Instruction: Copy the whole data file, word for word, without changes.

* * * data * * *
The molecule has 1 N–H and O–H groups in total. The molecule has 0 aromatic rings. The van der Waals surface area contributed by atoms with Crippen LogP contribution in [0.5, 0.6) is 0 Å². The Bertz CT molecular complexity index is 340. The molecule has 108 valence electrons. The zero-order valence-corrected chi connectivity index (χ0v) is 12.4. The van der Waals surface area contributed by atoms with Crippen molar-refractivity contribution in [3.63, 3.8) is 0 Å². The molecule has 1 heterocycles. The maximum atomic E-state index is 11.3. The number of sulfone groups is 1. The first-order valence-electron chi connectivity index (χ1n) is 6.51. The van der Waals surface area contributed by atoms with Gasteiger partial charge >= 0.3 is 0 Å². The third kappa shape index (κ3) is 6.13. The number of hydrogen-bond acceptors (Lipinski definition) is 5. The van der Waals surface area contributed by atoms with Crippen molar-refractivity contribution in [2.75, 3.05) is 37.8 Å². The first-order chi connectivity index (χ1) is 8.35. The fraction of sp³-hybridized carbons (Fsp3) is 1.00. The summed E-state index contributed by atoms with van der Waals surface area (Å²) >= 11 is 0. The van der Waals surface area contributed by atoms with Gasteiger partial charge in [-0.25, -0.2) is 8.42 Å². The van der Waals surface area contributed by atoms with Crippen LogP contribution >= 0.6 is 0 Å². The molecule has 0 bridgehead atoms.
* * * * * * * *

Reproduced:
The molecule has 1 N–H and O–H groups in total. The molecule has 0 aromatic rings. The van der Waals surface area contributed by atoms with Crippen LogP contribution in [0.5, 0.6) is 0 Å². The Bertz CT molecular complexity index is 340. The molecule has 108 valence electrons. The zero-order valence-corrected chi connectivity index (χ0v) is 12.4. The van der Waals surface area contributed by atoms with Crippen molar-refractivity contribution in [3.63, 3.8) is 0 Å². The molecule has 1 heterocycles. The maximum atomic E-state index is 11.3. The number of sulfone groups is 1. The first-order valence-electron chi connectivity index (χ1n) is 6.51. The van der Waals surface area contributed by atoms with Gasteiger partial charge >= 0.3 is 0 Å². The third kappa shape index (κ3) is 6.13. The number of hydrogen-bond acceptors (Lipinski definition) is 5. The van der Waals surface area contributed by atoms with Crippen molar-refractivity contribution in [2.75, 3.05) is 37.8 Å². The first-order chi connectivity index (χ1) is 8.35. The fraction of sp³-hybridized carbons (Fsp3) is 1.00. The summed E-state index contributed by atoms with van der Waals surface area (Å²) >= 11 is 0. The van der Waals surface area contributed by atoms with Gasteiger partial charge in [-0.25, -0.2) is 8.42 Å². The van der Waals surface area contributed by atoms with Crippen LogP contribution >= 0.6 is 0 Å². The molecule has 0 bridgehead atoms.